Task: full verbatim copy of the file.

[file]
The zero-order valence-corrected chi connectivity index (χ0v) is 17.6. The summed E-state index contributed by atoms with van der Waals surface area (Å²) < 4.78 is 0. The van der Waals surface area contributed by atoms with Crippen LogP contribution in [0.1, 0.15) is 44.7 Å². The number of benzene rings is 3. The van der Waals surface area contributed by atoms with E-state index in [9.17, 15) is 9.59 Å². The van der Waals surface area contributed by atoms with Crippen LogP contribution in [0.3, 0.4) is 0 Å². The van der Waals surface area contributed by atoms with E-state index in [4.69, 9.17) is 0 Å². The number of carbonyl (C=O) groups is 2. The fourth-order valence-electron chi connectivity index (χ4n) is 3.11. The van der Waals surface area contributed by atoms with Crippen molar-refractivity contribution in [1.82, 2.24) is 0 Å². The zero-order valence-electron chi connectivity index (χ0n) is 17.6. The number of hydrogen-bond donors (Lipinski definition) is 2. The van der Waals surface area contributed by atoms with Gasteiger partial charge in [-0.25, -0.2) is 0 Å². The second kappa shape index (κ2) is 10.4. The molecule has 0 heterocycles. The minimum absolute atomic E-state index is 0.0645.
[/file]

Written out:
The zero-order valence-corrected chi connectivity index (χ0v) is 17.6. The summed E-state index contributed by atoms with van der Waals surface area (Å²) < 4.78 is 0. The van der Waals surface area contributed by atoms with Crippen LogP contribution in [0.1, 0.15) is 44.7 Å². The number of benzene rings is 3. The van der Waals surface area contributed by atoms with E-state index in [9.17, 15) is 9.59 Å². The van der Waals surface area contributed by atoms with Crippen LogP contribution in [0.3, 0.4) is 0 Å². The van der Waals surface area contributed by atoms with E-state index in [4.69, 9.17) is 0 Å². The number of carbonyl (C=O) groups is 2. The fourth-order valence-electron chi connectivity index (χ4n) is 3.11. The van der Waals surface area contributed by atoms with Crippen molar-refractivity contribution in [1.82, 2.24) is 0 Å². The zero-order valence-electron chi connectivity index (χ0n) is 17.6. The number of hydrogen-bond donors (Lipinski definition) is 2. The van der Waals surface area contributed by atoms with Gasteiger partial charge in [-0.25, -0.2) is 0 Å². The second kappa shape index (κ2) is 10.4. The molecule has 0 heterocycles. The minimum absolute atomic E-state index is 0.0645.